The city has a design engineer and believes it could get the project done sooner than going through the state Department of Natural Resources, Gray said. Once done, the bridge would be turned over to the DNR as one of its trail bridges for maintenance.

Sen. Paul Koering, R-Fort Ripley, asked about federal funding availability, and said Langseth and U.S. Rep. Jim Oberstar, DFL-8th District, had found funding for a trail bridge in Brainerd. He said, however, that constituents were "P.O.'d" about how quickly funding came for the project with Oberstar's name attached to it.

The Bemidji project is warranted as a trail connector and an economic development tool, said Sen. Mary Olson, DFL-Bemidji.

"With this last piece finished, this will be the longest contiguous paved trail in the state," she said of the Brainerd to Bemidji Paul Bunyan Trail. "It's really an ideal opportunity to promote tourism for all the communities along the trail. ... We need to get this finished."

The city is seeking federal funding, and both Oberstar and U.S. Rep. Collin Peterson, DFL-7th District, have included it as their earmarks in the next major transportation bill, Rita Albrecht, city community development director, said. That bill probably won't be debated until next summer.

Also at the City Hall briefing, Beltrami County Sheriff Phil Hodapp told the panel that the county is seeking $1.99 million in state bonding toward a $3.98 million jail efficiency project geared to make the 22-year-old jail more energy efficient, safe for inmates and staff and reallocate space.

"Even though this is a jail project, and typically you wouldn't get involved in a local jail project, there's a regional aspect to this jail that's different than any other one probably in the state," Hodapp said.

He listed off a number of agencies that make use of the county's jail, including three area American Indian tribal police departments, the FBI and now a Border Patrol agent has been stationed in Bemidji with more to come.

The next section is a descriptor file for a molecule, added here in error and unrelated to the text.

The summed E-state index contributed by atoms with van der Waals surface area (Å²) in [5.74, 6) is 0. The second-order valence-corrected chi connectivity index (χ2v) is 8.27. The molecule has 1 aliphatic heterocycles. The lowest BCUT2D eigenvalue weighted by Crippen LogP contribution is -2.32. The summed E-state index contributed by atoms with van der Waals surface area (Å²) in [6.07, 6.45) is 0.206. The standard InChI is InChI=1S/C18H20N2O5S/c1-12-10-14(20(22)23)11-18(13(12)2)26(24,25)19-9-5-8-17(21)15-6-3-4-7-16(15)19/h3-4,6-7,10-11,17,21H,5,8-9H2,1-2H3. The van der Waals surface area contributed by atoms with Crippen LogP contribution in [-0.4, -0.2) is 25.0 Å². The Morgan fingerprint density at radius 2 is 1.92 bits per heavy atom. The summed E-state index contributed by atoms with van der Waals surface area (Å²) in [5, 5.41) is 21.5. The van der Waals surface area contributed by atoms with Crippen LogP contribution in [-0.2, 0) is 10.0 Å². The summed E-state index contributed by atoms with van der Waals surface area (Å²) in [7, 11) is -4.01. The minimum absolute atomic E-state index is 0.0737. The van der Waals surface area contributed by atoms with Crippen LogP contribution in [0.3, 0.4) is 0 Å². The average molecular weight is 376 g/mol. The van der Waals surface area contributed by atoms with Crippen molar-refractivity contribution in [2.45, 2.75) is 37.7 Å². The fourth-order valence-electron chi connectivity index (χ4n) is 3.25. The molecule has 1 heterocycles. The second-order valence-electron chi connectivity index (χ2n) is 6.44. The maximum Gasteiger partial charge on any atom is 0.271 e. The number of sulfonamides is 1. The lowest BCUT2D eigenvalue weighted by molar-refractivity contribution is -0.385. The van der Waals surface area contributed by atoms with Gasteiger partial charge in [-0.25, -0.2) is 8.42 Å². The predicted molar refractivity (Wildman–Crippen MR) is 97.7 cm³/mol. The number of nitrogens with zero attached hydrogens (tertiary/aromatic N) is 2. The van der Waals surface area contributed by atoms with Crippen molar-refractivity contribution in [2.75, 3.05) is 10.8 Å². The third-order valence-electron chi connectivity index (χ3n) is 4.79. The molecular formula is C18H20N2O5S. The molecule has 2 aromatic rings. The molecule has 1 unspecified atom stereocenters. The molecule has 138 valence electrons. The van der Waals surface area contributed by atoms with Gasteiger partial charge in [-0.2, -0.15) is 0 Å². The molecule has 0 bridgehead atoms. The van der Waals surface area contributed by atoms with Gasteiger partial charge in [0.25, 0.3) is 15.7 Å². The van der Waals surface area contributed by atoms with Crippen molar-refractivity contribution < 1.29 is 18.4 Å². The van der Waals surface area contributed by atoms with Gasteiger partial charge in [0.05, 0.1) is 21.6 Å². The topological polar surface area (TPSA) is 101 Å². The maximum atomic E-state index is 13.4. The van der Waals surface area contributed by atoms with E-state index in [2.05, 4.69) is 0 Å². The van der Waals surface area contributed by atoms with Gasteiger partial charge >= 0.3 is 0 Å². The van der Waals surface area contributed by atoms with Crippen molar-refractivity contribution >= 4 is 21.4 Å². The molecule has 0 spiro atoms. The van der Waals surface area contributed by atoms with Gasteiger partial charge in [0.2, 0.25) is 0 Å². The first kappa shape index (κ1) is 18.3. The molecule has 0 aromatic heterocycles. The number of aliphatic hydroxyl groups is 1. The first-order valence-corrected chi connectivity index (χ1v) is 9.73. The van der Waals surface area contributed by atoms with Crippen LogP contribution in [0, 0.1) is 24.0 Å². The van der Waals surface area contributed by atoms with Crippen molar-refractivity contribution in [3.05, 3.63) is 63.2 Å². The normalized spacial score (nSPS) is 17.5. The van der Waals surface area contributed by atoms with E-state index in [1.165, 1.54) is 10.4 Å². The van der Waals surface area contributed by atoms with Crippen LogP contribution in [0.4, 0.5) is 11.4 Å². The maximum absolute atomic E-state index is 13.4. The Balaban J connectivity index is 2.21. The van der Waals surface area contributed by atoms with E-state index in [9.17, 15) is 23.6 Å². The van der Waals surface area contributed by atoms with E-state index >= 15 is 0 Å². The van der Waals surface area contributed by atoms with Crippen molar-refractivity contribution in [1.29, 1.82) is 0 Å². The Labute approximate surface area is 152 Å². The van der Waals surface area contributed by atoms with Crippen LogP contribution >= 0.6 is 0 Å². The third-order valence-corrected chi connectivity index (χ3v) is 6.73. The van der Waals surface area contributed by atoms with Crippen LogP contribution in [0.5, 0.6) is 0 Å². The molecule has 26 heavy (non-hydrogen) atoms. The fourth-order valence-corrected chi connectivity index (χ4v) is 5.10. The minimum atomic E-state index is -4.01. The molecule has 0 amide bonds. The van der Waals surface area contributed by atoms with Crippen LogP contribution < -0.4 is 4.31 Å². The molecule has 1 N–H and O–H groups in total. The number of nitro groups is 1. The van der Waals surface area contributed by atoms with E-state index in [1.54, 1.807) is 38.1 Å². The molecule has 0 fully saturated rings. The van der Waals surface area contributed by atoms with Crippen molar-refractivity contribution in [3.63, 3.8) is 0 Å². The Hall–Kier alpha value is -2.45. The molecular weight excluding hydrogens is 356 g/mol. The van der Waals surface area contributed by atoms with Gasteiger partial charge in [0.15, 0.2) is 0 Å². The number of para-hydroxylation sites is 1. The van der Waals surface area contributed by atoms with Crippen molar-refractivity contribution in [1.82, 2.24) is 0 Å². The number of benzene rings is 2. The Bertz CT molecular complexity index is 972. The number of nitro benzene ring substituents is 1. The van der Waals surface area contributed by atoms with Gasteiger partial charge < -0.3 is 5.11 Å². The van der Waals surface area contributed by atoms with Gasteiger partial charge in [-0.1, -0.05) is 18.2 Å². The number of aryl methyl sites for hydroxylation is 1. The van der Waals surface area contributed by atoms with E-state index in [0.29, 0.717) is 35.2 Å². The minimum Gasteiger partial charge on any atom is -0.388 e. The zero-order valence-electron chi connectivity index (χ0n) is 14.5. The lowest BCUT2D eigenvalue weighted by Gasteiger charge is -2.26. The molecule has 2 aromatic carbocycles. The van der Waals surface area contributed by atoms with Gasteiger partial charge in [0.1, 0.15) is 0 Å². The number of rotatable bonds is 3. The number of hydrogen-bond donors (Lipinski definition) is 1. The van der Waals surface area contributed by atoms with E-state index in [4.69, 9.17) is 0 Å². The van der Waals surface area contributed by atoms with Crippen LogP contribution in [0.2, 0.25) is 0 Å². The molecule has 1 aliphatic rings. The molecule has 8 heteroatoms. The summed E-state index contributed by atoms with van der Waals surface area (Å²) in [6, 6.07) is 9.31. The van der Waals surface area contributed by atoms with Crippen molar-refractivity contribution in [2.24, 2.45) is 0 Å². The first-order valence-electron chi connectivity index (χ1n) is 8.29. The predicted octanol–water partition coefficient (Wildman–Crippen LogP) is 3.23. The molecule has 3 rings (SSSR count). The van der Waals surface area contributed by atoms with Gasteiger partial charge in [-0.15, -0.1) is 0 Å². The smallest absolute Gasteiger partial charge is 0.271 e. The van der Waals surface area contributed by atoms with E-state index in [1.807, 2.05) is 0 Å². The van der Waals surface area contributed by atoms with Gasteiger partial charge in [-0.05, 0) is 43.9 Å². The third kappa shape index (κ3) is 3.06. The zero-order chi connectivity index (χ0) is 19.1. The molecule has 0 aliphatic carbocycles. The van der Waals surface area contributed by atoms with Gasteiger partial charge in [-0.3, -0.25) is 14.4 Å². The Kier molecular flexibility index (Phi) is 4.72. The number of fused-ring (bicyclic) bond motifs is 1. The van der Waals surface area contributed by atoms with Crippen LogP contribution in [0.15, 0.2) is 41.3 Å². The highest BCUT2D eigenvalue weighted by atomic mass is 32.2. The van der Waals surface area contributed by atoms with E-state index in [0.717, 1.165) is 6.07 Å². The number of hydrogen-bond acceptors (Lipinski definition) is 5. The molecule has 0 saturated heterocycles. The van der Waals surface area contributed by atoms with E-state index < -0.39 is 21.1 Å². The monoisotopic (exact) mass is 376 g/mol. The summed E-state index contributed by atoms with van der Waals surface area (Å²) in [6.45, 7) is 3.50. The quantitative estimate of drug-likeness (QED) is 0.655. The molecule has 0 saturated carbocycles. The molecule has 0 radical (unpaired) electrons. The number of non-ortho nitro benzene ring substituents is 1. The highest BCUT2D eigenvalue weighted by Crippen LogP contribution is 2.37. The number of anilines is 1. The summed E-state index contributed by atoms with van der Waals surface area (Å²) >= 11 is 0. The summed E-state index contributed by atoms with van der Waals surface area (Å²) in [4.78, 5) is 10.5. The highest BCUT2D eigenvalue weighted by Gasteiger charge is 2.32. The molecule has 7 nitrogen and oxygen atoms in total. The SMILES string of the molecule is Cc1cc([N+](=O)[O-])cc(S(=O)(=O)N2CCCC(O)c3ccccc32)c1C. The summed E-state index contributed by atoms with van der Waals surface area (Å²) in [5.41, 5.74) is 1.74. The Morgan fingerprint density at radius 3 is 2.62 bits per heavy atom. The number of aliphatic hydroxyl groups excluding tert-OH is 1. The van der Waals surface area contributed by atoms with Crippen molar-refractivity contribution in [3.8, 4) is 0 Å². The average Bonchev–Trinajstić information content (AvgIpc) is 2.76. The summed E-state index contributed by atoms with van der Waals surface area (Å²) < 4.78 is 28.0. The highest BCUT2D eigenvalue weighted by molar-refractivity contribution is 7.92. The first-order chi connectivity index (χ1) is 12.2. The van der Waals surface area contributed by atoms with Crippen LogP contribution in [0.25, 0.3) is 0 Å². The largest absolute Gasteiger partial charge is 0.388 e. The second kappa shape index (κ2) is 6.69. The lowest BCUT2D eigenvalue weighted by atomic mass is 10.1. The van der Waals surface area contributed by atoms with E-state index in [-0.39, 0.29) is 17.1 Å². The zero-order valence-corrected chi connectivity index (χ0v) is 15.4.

"The project itself is energy savings, efficiency, reallocation of space in existing footprint areas," Hodapp said. "It's mainly an energy project to save energy and upgrade our facilities."

Koering was skeptical, however, noting that Cass and Crow Wing counties built a $60 million jail totally out of taxpayer dollars and now is under capacity, forcing the closure of one wing.

"If the bonding committee would do this (fund Beltrami), how do I explain that to Crow Wing County and Cass County when they actually had to pay for their own jail?" he said.

"We paid for our own jail too," said Hodapp. "Ours is an older facility that is simply in need of some upgrades." The jial does not house prisoners from other counties, he added. "We're talking about a local jail that is impacted by the fact that Bemidji, located where it is, and being the center hub of the area where there are all these state and federal resources that have been placed here."

BSU's requests include $3.4 million in planning and design funds for relocated the Business Department and renovating Memorial Hall, and funding for campus maintenance such as roof repair. Northwest Tech seeks funding for industrial arts labs.

An ongoing BSU request is $2 million to reimburse the BSU Foundation which purchased the former Bemidji High School property for future campus expansion. It has been vetoed three times.

About 35 percent of a bonding bill is dedicated to higher education infrastructure, Langseth said. Both the University of Minnesota and Minnesota State Colleges and Universities requests exceed that level.

Pawlenty has vetoed a number of higher ed requests last year and now is the time to build, Langseth said.

Asked about the BSU land acquisition request, Langseth said he was disappointed that it ended up 24th on MnSCU's priority list.

"How do you go by their list and yet fund everything?" Langseth said. "Land acquisition doesn't really create jobs at the time but a lot of times it's a timing factor. You want to get a hold of something so you can move on."

Langseth said the committee "won't rule that out, but it would have been nice if it were 15th or16th."